Consecrated hands.   Set apart for holy purposes.  The priest’s hands are steadfastly raised to invoke the Trinitarian God in protective blessing.  They generously serve to worship, express gratitude, seek wisdom, beseech healing and mercy.  The beautiful hands of the priest confer the sacraments. They absolve and sanctify.  They hold and offer the fruits of earth and vine – and the work of human hands.  Those same hands elevate those same offerings as our eternal Bread of Life and Spiritual Drink.  A priest’s sanctified hands bless marriages with the strongest of hopes, fortify the weak of the sick-bed, and big-heartedly fling the holy spray of the aspergillum at the graveside, as expectant of new life as rice tossed at a Wedding.

The hands of a priest devotedly turn page-after-page, ribbon-after-ribbon, day-after-day … the Liturgy of the Hours, Scripture, the Sacramentary, the book of blessing.  They grip the pulpit tightly or wave passionately to punctuate a truth of Scripture in homilies.   They are meant to comfort, squeeze confidence into the shoulder of a lad lacking courage, and lift high a newborn post Baptism for the congregation to bask in the glow of the new light of a Child of God.  All in a day…

The custom of kissing the hands of a newly Ordained priest stems from a recognition of the fundamental change that has occurred and of the unique importance of the hands of the priestly ministry.  You may be aware of this well-loved story of St Francis of Assisi: A parishioner brought to the attention of St. Francis a priest involved in a scandalous affair. He asked St. Francis (who himself remained a deacon, never becoming a priest) to go and correct the priest. Upon arriving at the home, the little Saint immediately knelt, gently cupped the hands of the priest in his and kissed them.   Not condoning wrong behavior, he was teaching that God works through His church, even when its ministers fall short.  “If I were to meet at the same time some saint coming down from heaven and any poor little priest,” said St Francis, “I would first pay my respects to the priest and proceed to kiss his hands first.  I would say, ‘Ah, just a moment St. Lawrence, because this person’s hands handle the Word of Life and possess something that is more than human. These hands have touched my Lord, and no matter what they be like, they could not soil Him or lessen His virtue . . . To honor the Lord, honor His minister . . . He can be bad for himself, but for me he is good.”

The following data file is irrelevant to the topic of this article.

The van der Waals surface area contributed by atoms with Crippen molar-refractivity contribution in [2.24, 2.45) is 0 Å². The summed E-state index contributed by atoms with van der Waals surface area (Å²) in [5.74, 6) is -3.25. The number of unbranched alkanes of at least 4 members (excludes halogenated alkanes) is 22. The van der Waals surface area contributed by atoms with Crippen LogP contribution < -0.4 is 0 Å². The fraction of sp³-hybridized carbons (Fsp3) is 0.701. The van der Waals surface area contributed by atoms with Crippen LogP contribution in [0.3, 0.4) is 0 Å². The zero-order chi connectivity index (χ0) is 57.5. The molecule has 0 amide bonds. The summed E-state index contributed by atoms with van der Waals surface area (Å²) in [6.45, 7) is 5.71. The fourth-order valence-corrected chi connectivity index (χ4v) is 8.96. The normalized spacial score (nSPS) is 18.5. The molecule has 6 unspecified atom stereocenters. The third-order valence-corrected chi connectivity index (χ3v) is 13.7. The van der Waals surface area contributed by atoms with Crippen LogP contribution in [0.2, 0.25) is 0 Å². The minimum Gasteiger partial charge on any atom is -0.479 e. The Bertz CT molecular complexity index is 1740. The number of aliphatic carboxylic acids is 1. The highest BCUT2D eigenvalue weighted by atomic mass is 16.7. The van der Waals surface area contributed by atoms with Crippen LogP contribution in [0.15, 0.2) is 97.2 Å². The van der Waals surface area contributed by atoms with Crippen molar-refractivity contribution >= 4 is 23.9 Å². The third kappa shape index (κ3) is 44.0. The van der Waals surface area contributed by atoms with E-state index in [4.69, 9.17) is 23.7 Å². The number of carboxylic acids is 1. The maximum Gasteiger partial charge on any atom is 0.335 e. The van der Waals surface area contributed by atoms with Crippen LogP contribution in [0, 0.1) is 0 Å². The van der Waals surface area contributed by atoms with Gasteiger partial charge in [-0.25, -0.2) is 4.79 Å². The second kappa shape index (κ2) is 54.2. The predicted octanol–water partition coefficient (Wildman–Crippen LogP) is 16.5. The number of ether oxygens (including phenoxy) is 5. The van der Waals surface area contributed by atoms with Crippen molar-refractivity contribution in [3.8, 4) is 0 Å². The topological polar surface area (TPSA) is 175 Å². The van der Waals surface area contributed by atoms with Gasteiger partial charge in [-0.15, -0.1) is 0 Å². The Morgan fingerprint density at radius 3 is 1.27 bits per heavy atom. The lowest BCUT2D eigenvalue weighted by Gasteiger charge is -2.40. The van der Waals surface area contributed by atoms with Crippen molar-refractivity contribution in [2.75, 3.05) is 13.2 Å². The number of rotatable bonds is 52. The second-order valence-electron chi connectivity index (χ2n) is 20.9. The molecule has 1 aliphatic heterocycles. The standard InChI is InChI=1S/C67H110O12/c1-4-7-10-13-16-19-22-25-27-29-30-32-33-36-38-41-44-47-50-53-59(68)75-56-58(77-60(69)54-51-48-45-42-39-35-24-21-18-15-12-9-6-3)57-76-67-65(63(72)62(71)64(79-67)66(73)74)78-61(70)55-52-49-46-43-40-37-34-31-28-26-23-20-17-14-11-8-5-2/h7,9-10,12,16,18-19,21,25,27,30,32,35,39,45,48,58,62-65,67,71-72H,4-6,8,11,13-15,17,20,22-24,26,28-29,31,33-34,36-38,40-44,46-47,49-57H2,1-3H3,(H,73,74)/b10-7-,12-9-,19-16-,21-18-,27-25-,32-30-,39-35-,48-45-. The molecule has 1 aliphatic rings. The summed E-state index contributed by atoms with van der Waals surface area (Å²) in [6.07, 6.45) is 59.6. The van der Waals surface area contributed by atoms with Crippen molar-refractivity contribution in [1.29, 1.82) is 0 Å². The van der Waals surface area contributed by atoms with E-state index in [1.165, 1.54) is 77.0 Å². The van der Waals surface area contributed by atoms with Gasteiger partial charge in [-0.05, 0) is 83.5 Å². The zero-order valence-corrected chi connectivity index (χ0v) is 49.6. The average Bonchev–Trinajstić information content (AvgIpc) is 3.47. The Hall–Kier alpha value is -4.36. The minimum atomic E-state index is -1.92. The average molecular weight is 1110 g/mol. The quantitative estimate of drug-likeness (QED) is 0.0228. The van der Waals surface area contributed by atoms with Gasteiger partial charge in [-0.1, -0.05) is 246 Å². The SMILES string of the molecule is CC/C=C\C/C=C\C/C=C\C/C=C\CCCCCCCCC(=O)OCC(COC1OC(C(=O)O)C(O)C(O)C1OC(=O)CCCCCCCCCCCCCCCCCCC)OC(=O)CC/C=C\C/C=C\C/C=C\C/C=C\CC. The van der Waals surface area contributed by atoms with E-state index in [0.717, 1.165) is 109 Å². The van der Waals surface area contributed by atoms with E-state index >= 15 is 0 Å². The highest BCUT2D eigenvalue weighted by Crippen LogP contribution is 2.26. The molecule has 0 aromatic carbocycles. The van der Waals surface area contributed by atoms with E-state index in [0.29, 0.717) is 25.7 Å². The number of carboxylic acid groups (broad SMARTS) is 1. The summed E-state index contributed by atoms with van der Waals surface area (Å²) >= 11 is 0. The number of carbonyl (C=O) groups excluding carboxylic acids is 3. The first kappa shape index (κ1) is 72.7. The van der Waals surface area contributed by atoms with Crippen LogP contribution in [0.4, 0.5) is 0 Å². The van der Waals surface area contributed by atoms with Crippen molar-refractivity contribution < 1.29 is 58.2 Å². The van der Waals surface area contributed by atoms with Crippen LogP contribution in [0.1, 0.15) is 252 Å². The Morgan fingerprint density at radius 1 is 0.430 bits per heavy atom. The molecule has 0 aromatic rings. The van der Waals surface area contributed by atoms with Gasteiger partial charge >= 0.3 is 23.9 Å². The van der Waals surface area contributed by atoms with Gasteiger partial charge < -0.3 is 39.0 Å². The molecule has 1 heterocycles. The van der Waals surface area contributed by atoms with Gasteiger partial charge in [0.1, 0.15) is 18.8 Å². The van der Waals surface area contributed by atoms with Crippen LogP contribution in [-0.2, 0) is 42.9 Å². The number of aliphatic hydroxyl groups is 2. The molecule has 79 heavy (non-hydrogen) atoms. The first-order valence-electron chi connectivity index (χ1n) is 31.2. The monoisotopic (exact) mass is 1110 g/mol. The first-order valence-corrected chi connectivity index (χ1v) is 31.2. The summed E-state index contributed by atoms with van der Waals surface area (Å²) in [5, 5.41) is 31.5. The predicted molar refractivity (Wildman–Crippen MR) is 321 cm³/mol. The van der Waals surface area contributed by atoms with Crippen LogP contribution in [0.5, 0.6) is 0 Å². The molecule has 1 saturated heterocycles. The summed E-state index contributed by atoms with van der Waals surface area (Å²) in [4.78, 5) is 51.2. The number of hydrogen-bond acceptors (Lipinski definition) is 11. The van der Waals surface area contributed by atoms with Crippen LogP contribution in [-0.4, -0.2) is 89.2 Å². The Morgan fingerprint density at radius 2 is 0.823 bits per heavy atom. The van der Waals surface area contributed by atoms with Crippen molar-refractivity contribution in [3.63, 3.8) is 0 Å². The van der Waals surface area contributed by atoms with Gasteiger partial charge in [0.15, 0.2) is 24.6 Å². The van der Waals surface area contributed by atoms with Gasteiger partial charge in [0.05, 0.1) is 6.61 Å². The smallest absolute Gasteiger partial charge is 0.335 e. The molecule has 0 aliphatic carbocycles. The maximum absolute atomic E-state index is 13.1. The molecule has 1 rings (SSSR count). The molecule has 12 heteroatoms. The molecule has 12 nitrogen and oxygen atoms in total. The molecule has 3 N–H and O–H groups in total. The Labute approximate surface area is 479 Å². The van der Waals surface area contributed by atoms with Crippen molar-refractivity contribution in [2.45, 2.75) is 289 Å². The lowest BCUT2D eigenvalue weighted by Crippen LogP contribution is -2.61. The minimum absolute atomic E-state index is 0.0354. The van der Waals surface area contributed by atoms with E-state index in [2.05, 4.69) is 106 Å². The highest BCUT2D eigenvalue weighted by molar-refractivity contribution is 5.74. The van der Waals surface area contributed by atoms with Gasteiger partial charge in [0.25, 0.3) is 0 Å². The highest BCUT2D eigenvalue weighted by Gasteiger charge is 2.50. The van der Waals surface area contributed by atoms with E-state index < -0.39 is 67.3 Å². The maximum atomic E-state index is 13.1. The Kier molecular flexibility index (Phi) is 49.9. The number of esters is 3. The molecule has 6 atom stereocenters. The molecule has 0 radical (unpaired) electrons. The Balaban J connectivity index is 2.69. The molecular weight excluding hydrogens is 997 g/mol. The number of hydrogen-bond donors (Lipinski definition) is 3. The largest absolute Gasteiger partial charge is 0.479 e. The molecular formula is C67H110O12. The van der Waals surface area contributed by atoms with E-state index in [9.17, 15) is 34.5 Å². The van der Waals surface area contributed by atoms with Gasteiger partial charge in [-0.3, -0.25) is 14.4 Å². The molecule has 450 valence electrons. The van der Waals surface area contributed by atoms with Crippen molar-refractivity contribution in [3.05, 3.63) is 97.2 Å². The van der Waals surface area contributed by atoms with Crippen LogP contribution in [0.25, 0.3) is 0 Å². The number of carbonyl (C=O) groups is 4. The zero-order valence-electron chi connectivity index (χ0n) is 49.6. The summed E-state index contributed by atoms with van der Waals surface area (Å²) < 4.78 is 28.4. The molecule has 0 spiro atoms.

As Seven Sisters, let us fold our own hands in prayer and decisively venerate the holy hands of priests through an awareness of their ordained purposes and through the graces of our prayers.  In so doing, we elevate those hands and arms that are fated to be raised for our very lives!

(See attachment:  The Beautiful Hands of the Priest poem)

 United in prayer and mission…that our prayers may find the heart of every bishop and priest…

 … eternal gratitude continues as you each remember to offer a wee Hail Mary for me every day….  “One Ave Maria makes hell tremble” (St John Vianney). Pray that I will not ‘spoil the beautiful work that God has entrusted…’  (St Teresa of Calcutta)

… your kind emails and notes and phone calls and generous support always arrive to my heart door at the right moment! Your financial sacrifices are for 100% furtherance of Apostolate.  THANK YOU!  The letters of testimony are so beautiful and edifying! What glory is given to God through your writing! Eternal gratitude is mine for YOU! Be assured of my continued daily prayers for you at the altar.

 Janette (Howe)